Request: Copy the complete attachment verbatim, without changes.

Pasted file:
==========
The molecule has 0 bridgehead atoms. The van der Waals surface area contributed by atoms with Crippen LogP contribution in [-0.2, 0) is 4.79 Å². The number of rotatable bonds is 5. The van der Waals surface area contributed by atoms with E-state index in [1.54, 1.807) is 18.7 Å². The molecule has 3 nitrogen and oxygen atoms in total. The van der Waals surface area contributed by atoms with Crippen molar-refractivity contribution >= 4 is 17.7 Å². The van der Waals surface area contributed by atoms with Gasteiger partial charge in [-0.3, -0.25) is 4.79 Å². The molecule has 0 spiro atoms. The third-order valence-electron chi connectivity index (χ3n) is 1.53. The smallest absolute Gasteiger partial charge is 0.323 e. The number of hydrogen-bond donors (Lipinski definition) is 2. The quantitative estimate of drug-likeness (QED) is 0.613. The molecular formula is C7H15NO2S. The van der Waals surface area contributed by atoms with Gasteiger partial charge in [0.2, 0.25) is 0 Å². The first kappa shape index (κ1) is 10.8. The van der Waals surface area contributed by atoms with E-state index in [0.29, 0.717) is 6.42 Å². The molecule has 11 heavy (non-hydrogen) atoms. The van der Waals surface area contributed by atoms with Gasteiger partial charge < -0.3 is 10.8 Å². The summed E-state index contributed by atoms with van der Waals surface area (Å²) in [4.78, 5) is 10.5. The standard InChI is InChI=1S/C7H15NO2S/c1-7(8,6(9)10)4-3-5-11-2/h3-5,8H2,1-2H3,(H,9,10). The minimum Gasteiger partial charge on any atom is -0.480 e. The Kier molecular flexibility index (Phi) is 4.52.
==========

The molecule has 0 bridgehead atoms. The van der Waals surface area contributed by atoms with Crippen LogP contribution in [-0.2, 0) is 4.79 Å². The number of rotatable bonds is 5. The van der Waals surface area contributed by atoms with E-state index in [1.54, 1.807) is 18.7 Å². The molecule has 3 nitrogen and oxygen atoms in total. The van der Waals surface area contributed by atoms with Crippen molar-refractivity contribution >= 4 is 17.7 Å². The van der Waals surface area contributed by atoms with Gasteiger partial charge in [-0.3, -0.25) is 4.79 Å². The molecule has 0 spiro atoms. The third-order valence-electron chi connectivity index (χ3n) is 1.53. The smallest absolute Gasteiger partial charge is 0.323 e. The number of hydrogen-bond donors (Lipinski definition) is 2. The quantitative estimate of drug-likeness (QED) is 0.613. The molecular formula is C7H15NO2S. The van der Waals surface area contributed by atoms with Gasteiger partial charge in [0.2, 0.25) is 0 Å². The first kappa shape index (κ1) is 10.8. The van der Waals surface area contributed by atoms with E-state index in [0.29, 0.717) is 6.42 Å². The molecule has 11 heavy (non-hydrogen) atoms. The van der Waals surface area contributed by atoms with Gasteiger partial charge < -0.3 is 10.8 Å². The summed E-state index contributed by atoms with van der Waals surface area (Å²) in [4.78, 5) is 10.5. The standard InChI is InChI=1S/C7H15NO2S/c1-7(8,6(9)10)4-3-5-11-2/h3-5,8H2,1-2H3,(H,9,10). The minimum Gasteiger partial charge on any atom is -0.480 e. The Kier molecular flexibility index (Phi) is 4.52.